MATT GOURAS Associated Press Writer HELENA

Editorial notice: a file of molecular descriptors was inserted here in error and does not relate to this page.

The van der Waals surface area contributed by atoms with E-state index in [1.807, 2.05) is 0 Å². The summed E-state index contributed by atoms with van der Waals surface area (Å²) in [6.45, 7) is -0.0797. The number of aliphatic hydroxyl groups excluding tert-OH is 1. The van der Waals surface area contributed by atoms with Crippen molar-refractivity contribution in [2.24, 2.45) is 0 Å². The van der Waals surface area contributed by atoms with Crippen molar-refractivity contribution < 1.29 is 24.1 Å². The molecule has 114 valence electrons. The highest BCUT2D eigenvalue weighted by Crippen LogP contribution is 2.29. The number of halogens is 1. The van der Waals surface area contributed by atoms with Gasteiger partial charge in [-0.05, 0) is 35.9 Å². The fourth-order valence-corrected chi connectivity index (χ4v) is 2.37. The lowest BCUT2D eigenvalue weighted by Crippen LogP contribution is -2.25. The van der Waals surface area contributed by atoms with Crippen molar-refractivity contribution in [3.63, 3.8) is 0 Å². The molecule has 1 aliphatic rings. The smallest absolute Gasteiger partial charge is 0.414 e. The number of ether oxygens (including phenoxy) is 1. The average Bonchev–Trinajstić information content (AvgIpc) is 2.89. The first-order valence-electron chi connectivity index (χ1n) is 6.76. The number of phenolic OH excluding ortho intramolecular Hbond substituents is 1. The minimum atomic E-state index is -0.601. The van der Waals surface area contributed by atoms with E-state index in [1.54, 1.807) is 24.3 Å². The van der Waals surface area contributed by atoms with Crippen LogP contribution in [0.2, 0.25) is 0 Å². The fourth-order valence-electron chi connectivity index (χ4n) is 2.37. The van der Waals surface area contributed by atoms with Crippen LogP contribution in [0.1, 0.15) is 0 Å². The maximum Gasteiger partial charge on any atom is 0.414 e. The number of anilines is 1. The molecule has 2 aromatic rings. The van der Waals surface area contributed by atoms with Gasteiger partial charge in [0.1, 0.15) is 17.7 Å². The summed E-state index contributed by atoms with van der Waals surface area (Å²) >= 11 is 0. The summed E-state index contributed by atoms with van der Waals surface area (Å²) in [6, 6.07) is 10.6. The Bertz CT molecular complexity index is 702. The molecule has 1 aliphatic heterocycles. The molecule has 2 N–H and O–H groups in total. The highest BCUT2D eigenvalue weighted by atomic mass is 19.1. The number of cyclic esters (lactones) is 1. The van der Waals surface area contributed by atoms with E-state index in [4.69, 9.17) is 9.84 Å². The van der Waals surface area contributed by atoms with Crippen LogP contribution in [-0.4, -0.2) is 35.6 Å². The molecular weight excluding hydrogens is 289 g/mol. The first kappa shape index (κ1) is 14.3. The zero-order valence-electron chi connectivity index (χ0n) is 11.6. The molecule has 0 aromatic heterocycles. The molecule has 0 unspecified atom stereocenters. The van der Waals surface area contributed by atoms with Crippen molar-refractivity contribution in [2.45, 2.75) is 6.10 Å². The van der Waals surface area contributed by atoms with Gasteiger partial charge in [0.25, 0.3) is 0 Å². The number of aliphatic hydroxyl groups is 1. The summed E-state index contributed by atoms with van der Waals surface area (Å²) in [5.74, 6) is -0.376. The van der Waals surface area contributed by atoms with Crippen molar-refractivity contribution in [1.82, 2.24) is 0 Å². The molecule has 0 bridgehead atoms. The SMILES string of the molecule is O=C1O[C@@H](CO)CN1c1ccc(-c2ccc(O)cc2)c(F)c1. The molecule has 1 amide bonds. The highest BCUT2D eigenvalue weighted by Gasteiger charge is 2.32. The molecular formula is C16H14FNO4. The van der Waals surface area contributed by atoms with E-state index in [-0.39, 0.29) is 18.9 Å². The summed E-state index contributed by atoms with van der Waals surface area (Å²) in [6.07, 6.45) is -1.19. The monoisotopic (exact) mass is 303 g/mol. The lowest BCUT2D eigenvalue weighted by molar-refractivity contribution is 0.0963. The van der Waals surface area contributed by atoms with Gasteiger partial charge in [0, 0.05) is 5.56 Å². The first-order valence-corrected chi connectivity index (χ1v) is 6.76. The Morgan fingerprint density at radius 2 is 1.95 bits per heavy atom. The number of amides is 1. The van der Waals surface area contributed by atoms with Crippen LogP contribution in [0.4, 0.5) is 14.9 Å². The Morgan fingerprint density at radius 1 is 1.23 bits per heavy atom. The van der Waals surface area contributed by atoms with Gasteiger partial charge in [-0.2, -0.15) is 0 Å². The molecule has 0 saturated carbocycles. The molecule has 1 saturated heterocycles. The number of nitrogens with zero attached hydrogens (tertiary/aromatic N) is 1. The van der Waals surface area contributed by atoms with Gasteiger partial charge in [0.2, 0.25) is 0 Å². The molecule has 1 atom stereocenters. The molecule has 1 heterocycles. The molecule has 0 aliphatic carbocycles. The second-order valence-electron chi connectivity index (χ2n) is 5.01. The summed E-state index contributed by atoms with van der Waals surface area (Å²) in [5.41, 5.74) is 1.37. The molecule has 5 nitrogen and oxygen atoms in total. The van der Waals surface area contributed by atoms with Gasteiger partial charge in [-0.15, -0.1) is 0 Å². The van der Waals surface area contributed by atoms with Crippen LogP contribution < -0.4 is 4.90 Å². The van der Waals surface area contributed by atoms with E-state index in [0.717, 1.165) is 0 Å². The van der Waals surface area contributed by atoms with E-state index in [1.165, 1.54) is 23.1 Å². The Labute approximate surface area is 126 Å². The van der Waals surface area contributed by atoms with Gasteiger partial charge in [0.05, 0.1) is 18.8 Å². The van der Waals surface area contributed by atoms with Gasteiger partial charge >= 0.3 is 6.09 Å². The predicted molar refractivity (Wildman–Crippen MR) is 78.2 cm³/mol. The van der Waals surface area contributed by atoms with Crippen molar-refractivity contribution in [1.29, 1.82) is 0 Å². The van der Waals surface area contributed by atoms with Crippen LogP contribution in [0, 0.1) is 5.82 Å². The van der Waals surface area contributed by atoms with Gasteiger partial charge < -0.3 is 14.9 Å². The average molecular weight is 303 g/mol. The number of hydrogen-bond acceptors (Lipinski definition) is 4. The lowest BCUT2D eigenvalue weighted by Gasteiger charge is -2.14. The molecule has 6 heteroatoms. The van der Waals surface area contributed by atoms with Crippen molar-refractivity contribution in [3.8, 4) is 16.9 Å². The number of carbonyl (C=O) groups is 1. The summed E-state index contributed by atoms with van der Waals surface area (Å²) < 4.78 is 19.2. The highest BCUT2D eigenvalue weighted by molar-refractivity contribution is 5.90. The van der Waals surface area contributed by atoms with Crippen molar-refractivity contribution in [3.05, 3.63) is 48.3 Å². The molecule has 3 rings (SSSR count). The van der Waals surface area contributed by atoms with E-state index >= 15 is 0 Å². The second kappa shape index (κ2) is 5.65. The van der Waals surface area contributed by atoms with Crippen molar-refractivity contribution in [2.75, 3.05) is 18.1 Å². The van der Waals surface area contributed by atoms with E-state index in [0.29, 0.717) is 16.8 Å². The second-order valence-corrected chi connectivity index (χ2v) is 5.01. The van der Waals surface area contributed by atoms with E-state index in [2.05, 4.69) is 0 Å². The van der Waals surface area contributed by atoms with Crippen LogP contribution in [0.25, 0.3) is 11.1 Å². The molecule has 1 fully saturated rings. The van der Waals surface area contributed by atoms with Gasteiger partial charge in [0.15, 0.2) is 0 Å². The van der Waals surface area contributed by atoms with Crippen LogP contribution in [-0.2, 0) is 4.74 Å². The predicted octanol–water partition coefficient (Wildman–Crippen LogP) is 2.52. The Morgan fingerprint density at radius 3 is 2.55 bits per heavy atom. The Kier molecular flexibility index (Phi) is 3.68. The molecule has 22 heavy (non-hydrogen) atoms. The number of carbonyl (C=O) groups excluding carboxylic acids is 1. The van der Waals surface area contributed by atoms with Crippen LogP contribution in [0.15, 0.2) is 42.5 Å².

State livestock officials said Thursday that more tests for a disease dreaded by the ranching industry have turned up negative, although many more tests remain and it could be months before Montana knows if it keeps its brucellosis-free rating. Montana Department of Livestock officials were buoyed Thursday by tests results on 1,752 head of cattle that showed no more cases. If another case of the disease, first found last month in one herd, turns up in Montana, then the state loses its disease-free status. "You don't want to say breathe easy, because you can't until we are done," said Department of Livestock executive officer Christian Mackay. "But we are certainly encouraged with the results that are coming in." Tests are still planned on at least 600 more head of cattle. And the investigation has moved out of state to a Wyoming herd that may have come in contact with the Bridger herd hit with the disease last month. Officials have been testing cattle that could have crossed paths with the original herd, such as by sharing a fence line. That original herd of 352 cows turned up seven confirmed cases of brucellosis. Montana ranchers had successfully kept the disease, which is still found in Yellowstone National Park wildlife, out of Montana livestock since 1985. Wyoming will start tests next week on about 330 yearling heifers and 180 cows at a ranch near Cowley, Wyo. They said it is unlikely the animals, which shared a fence line with the Wyoming herd, caught the disease. Another herd that potentially came in contact with infected animals is currently on a summer grazing range larger than 100,000 acres and won't be tested until the fall, the Department of Livestock said. Officials said they are still tracking animals that could have had contact with the disease. Once found, if still alive, the animals will be tested. "You never know till it's all done," Mackay said. The state is getting close to testing animals that had direct contact with the bridger herd. Tests will continue on herds that potentially shared animals, such as through livestock transactions. Mackay said the state will remain on probation for two years. The state loses its disease- free status for any positive tests during that time. The ranching industry says it could cost millions to eradicate the disease from the state if it again gains a foothold. Ranchers will also lose business opportunities. The brucellosis outbreak prompted renewed calls from the livestock industry to crack down on bison that wander out of Yellowstone National Park close to cattle grazing areas. Gov. Brian Schweitzer worked out an agreement with federal officials to truck one renegade group of bison back into the park if it comes out again sparing a large group of calves from slaughter.